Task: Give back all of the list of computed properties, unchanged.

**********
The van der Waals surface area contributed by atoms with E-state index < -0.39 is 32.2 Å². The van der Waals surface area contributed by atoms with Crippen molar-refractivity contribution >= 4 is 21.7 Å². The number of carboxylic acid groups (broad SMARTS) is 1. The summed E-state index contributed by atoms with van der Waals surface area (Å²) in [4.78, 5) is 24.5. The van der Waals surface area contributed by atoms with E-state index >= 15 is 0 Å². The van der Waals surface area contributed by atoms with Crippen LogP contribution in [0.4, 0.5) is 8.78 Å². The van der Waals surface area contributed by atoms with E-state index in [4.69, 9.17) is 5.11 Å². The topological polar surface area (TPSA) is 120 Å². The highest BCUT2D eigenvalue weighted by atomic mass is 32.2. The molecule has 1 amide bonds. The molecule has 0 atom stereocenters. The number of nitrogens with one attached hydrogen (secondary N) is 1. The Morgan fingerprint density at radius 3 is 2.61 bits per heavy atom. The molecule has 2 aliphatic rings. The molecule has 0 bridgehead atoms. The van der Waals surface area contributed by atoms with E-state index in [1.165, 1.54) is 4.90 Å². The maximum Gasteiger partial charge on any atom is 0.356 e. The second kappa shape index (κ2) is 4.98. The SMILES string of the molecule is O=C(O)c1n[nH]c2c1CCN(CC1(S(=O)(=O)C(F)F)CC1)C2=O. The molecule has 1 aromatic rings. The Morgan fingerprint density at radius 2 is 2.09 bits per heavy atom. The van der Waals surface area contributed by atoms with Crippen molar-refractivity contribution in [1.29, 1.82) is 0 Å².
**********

The van der Waals surface area contributed by atoms with E-state index < -0.39 is 32.2 Å². The van der Waals surface area contributed by atoms with Crippen molar-refractivity contribution >= 4 is 21.7 Å². The number of carboxylic acid groups (broad SMARTS) is 1. The summed E-state index contributed by atoms with van der Waals surface area (Å²) in [4.78, 5) is 24.5. The van der Waals surface area contributed by atoms with E-state index >= 15 is 0 Å². The van der Waals surface area contributed by atoms with Crippen LogP contribution in [0.4, 0.5) is 8.78 Å². The van der Waals surface area contributed by atoms with E-state index in [4.69, 9.17) is 5.11 Å². The topological polar surface area (TPSA) is 120 Å². The highest BCUT2D eigenvalue weighted by atomic mass is 32.2. The molecule has 1 amide bonds. The molecule has 0 atom stereocenters. The number of nitrogens with one attached hydrogen (secondary N) is 1. The Morgan fingerprint density at radius 3 is 2.61 bits per heavy atom. The molecule has 2 aliphatic rings. The molecule has 0 bridgehead atoms. The van der Waals surface area contributed by atoms with E-state index in [1.165, 1.54) is 4.90 Å². The maximum Gasteiger partial charge on any atom is 0.356 e. The second kappa shape index (κ2) is 4.98. The SMILES string of the molecule is O=C(O)c1n[nH]c2c1CCN(CC1(S(=O)(=O)C(F)F)CC1)C2=O. The molecule has 1 aromatic rings. The Morgan fingerprint density at radius 2 is 2.09 bits per heavy atom. The van der Waals surface area contributed by atoms with Crippen molar-refractivity contribution in [1.29, 1.82) is 0 Å².